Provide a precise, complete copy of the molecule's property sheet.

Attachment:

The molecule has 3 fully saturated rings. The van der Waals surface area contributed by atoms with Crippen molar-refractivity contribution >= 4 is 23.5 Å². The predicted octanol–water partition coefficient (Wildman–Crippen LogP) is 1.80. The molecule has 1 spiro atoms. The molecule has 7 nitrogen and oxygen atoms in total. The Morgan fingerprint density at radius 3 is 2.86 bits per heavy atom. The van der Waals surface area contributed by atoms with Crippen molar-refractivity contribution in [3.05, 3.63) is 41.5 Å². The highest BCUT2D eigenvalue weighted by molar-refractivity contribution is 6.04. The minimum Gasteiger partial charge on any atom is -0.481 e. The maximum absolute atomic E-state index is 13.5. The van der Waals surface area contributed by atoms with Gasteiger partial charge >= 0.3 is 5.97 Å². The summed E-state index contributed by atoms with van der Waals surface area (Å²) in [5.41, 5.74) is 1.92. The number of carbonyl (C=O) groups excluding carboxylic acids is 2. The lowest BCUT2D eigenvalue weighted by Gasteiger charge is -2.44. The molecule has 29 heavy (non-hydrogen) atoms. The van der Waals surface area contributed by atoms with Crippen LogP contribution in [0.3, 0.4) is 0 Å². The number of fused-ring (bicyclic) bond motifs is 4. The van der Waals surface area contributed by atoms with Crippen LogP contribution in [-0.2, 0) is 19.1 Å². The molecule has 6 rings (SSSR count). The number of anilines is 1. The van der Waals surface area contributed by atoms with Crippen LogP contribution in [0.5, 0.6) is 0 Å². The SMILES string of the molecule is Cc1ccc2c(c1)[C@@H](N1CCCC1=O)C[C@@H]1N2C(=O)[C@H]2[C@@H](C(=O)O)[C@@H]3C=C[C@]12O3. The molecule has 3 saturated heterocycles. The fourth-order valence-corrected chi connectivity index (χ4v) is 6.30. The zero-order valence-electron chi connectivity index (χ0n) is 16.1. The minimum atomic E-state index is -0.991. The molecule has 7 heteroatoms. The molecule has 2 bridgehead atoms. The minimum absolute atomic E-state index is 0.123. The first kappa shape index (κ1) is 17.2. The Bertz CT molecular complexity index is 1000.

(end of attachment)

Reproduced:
The molecule has 3 fully saturated rings. The van der Waals surface area contributed by atoms with Crippen molar-refractivity contribution >= 4 is 23.5 Å². The predicted octanol–water partition coefficient (Wildman–Crippen LogP) is 1.80. The molecule has 1 spiro atoms. The molecule has 7 nitrogen and oxygen atoms in total. The Morgan fingerprint density at radius 3 is 2.86 bits per heavy atom. The van der Waals surface area contributed by atoms with Crippen molar-refractivity contribution in [3.05, 3.63) is 41.5 Å². The highest BCUT2D eigenvalue weighted by molar-refractivity contribution is 6.04. The minimum Gasteiger partial charge on any atom is -0.481 e. The maximum absolute atomic E-state index is 13.5. The van der Waals surface area contributed by atoms with Gasteiger partial charge >= 0.3 is 5.97 Å². The summed E-state index contributed by atoms with van der Waals surface area (Å²) in [5.41, 5.74) is 1.92. The number of carbonyl (C=O) groups excluding carboxylic acids is 2. The lowest BCUT2D eigenvalue weighted by Gasteiger charge is -2.44. The molecule has 29 heavy (non-hydrogen) atoms. The van der Waals surface area contributed by atoms with Crippen LogP contribution in [0.3, 0.4) is 0 Å². The number of fused-ring (bicyclic) bond motifs is 4. The van der Waals surface area contributed by atoms with Crippen LogP contribution in [-0.2, 0) is 19.1 Å². The molecule has 6 rings (SSSR count). The number of anilines is 1. The van der Waals surface area contributed by atoms with Crippen LogP contribution in [0.5, 0.6) is 0 Å². The SMILES string of the molecule is Cc1ccc2c(c1)[C@@H](N1CCCC1=O)C[C@@H]1N2C(=O)[C@H]2[C@@H](C(=O)O)[C@@H]3C=C[C@]12O3. The molecule has 3 saturated heterocycles. The fourth-order valence-corrected chi connectivity index (χ4v) is 6.30. The zero-order valence-electron chi connectivity index (χ0n) is 16.1. The minimum atomic E-state index is -0.991. The molecule has 7 heteroatoms. The molecule has 2 bridgehead atoms. The minimum absolute atomic E-state index is 0.123. The first kappa shape index (κ1) is 17.2. The Bertz CT molecular complexity index is 1000.